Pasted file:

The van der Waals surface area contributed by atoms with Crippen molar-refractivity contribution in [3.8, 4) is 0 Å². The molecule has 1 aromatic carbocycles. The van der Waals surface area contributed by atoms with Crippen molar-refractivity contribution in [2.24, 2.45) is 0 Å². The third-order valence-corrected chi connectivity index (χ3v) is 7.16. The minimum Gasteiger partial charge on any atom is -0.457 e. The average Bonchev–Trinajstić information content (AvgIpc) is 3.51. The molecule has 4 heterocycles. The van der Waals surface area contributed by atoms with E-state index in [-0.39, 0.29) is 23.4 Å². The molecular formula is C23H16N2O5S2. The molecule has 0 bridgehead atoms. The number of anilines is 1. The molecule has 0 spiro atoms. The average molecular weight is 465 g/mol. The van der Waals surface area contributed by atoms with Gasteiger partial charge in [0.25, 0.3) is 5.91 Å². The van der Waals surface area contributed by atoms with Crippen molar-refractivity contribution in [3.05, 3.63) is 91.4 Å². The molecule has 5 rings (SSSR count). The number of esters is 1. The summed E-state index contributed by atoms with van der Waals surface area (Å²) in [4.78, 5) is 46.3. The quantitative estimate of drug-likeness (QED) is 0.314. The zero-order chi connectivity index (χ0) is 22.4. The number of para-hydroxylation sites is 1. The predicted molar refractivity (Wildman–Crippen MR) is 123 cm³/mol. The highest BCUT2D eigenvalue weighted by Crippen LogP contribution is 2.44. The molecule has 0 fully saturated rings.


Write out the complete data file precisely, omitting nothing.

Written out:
The van der Waals surface area contributed by atoms with Crippen molar-refractivity contribution in [3.8, 4) is 0 Å². The molecule has 1 aromatic carbocycles. The van der Waals surface area contributed by atoms with Crippen molar-refractivity contribution in [2.24, 2.45) is 0 Å². The third-order valence-corrected chi connectivity index (χ3v) is 7.16. The minimum Gasteiger partial charge on any atom is -0.457 e. The average Bonchev–Trinajstić information content (AvgIpc) is 3.51. The molecule has 4 heterocycles. The van der Waals surface area contributed by atoms with E-state index in [-0.39, 0.29) is 23.4 Å². The molecular formula is C23H16N2O5S2. The molecule has 0 bridgehead atoms. The number of anilines is 1. The molecule has 0 spiro atoms. The average molecular weight is 465 g/mol. The van der Waals surface area contributed by atoms with Gasteiger partial charge in [0.25, 0.3) is 5.91 Å². The van der Waals surface area contributed by atoms with Crippen molar-refractivity contribution in [3.05, 3.63) is 91.4 Å². The molecule has 5 rings (SSSR count). The number of esters is 1. The summed E-state index contributed by atoms with van der Waals surface area (Å²) in [4.78, 5) is 46.3. The quantitative estimate of drug-likeness (QED) is 0.314. The zero-order chi connectivity index (χ0) is 22.4. The number of para-hydroxylation sites is 1. The predicted molar refractivity (Wildman–Crippen MR) is 123 cm³/mol. The highest BCUT2D eigenvalue weighted by Crippen LogP contribution is 2.44. The molecule has 0 fully saturated rings.